- Evaluate water storage, water erosion and water quality consequences of different grazing management strategies in north central Texas
- Assess the impacts of climate variability and change on water catchment functions under different grazing management practices, and suggest potential adaptation and/or mitigation strategies.
3. Development and evaluation of efficient irrigation and crop management strategies under current and future climate change scenarios
The semi-arid Texas High Plains and Rolling Plains region is one of the most intensive agricultural regions in the world. Agriculture in this region is facing many challenges from rapid declines in groundwater levels, recurring droughts in the recent times, and projected warmer and drier summers in the future. We use different crop modules available in the DSSAT Cropping System Model to develop and evaluate environmentally and economically sustainable cropping systems and production practices for the Texas High Plains and the Texas Rolling Plains under the current and future climate change scenarios. The specific objectives of this study are to:
- Evaluate the cotton, wheat and sorghum modules in the DSSAT cropping system model for the Texas High Plains and Rolling Plains region using the measured data from ongoing and past field experiments.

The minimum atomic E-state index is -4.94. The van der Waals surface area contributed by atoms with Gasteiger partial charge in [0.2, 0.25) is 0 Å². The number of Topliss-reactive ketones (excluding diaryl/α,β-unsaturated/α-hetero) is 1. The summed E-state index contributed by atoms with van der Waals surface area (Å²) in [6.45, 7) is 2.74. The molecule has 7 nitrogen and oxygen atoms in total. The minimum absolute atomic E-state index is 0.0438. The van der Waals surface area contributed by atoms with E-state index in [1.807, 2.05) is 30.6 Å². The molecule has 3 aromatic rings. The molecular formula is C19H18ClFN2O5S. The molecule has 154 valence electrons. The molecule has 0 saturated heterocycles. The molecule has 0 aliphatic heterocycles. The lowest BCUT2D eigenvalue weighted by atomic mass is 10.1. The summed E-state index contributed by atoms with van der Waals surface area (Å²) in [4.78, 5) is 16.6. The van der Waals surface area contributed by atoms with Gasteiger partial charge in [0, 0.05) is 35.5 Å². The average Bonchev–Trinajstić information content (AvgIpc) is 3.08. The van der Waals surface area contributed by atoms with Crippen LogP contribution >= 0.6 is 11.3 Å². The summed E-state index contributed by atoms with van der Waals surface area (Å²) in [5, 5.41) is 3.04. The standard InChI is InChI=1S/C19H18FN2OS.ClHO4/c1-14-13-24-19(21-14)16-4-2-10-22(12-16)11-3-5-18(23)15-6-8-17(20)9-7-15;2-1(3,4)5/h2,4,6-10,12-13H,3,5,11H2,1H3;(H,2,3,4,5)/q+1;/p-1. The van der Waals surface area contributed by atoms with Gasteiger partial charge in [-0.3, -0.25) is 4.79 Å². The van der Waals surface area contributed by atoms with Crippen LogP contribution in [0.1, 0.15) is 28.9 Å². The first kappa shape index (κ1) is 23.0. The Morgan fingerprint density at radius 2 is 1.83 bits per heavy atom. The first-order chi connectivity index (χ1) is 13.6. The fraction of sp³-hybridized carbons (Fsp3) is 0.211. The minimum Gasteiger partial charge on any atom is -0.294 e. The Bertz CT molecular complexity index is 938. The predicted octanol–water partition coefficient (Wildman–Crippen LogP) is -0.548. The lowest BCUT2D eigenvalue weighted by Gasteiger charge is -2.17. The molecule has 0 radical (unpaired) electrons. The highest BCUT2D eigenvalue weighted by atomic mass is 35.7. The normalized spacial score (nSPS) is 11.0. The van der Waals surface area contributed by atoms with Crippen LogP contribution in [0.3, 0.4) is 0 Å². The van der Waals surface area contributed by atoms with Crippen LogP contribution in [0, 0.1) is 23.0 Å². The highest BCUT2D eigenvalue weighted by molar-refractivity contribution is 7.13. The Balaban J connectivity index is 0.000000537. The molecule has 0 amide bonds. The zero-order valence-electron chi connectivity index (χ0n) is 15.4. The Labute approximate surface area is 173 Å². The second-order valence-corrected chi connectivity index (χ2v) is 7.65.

- Develop and evaluate efficient irrigation and crop management strategies for crop production, and formulate decision support tools.
- Assess the impact of historic and future climate variability and change on crop production, water use and soil carbon sequestration.
- Evaluate the feasibility of growing cover crops in the Texas High Plains and Rolling Plains cropping systems to improve soil health.
Texas is largely dependent upon groundwater resources. About 59% of state’s total water supply and about 99% of the rural household needs are met from the groundwater extracted from 9 major and 21 minor aquifers of the state. Future projections, however, indicate about 30% reduction in water availability over the next few decades due to adverse climatic conditions and depletion of major aquifers. Numerous studies have documented groundwater quality degradation in several parts of the state, which threatens community welfare and sustainable development. In the face of snowballing crises of water availability and water quality deterioration, the overall objective of this study is to identify long-term spatio-temporal trends in groundwater levels and groundwater quality across the state and unravel the nexus between the two. We integrate different geochemical, graphical, and statistical techniques within a geospatial environment to seek answers to questions such as:
- Where are the hotspots of groundwater contamination and groundwater decline?
- Is groundwater contamination a manifestation of water-level changes?
- What are the potential causes of contamination and water-level decline?
- What are the effects of different agricultural and land management practices on water quality and availability?
- How to distinguish between natural and anthropogenic processes to understand relative impacts of each on groundwater resources?